Many drivers in New Mexico, as elsewhere, use their phone or in-vehicle technology while behind the wheel. This can lead to accidents. The National Safety Council states that such accidents contribute to an average of 9 deaths and 100 injuries every day in the U.S. To combat the growing epidemic of distracted driving, the NSC has designated every April as Distracted Driving Awareness Month.
For April 2019, the Risk Institute at The Ohio State University has presented some research that could help in predicting and curbing deadly behaviors among drivers. In one study, the institute explored the ways that could encourage good habits, such as the giving of insurance discounts to those who practice safe driving. Researchers found that drivers are more likely to engage in distracting activities if they are more confident of their driving skills.
In another study, the institute analyzed the records of 1.4 million crashes that took place in Ohio between 2013 and 2017 and found that distracted driving crashes were more prominent in urbanized areas than rural. The length of a roadway segment, its location and the number of lanes all affected the distracted driving crash rate. This rate went down on roads that had a median or a shoulder with asphalt pavement. Roundabouts reduced the severity of such crashes too.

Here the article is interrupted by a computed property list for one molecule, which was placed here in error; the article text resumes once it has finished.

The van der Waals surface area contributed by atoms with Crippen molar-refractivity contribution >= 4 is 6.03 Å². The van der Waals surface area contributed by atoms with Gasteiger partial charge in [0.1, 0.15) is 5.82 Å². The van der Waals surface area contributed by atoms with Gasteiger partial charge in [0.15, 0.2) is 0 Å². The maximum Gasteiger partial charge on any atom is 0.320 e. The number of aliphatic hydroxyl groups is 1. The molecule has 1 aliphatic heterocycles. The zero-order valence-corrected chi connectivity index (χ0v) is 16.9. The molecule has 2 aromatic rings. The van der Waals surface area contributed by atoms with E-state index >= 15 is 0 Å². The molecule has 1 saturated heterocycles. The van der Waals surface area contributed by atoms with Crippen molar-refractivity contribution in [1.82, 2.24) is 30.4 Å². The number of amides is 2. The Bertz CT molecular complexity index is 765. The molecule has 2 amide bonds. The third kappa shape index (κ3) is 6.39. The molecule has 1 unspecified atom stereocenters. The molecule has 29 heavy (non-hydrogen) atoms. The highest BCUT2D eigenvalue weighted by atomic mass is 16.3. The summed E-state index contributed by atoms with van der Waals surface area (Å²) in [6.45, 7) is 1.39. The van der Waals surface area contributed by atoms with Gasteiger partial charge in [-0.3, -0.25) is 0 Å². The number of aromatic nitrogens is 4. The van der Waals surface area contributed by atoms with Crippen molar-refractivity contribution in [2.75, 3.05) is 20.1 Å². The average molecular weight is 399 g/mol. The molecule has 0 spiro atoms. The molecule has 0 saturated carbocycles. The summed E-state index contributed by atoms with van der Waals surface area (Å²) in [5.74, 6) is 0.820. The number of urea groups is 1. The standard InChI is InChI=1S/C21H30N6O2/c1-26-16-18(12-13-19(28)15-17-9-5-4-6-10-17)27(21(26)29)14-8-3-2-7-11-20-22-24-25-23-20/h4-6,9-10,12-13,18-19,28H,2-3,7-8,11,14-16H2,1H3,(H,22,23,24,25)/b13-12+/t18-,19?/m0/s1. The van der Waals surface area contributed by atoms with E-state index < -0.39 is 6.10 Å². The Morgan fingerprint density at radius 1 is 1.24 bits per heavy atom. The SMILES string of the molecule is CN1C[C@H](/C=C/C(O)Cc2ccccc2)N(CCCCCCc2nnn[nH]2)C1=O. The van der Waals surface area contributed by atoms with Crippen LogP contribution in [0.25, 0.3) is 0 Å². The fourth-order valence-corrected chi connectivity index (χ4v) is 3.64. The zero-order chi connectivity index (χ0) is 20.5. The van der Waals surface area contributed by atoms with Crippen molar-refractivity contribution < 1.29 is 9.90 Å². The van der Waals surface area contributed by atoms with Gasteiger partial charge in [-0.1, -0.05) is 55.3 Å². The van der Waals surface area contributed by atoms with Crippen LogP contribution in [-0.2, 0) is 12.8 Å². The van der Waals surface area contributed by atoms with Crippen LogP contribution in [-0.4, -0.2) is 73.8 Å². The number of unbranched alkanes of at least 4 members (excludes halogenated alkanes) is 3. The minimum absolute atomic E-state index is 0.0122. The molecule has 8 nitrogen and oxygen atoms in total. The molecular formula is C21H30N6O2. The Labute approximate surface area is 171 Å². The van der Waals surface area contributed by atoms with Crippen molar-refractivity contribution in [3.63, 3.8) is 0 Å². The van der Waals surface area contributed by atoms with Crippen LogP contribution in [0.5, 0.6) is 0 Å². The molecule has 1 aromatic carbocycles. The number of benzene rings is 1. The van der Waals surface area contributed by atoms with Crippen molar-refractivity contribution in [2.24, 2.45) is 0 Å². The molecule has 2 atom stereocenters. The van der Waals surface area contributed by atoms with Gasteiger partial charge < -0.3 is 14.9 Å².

Technology is not the only source of distraction; drivers may distract themselves by eating, drinking, putting on makeup or talking with a passenger. Those who have been injured at the hands of a distracted driver may have good grounds for a personal injury lawsuit, so they may want a lawyer to evaluate their case before the three-year statute of limitations runs out. If successful, they might be reimbursed for medical expenses, vehicle repair costs, the wages they lost during their physical recovery and more. The lawyer may handle negotiations.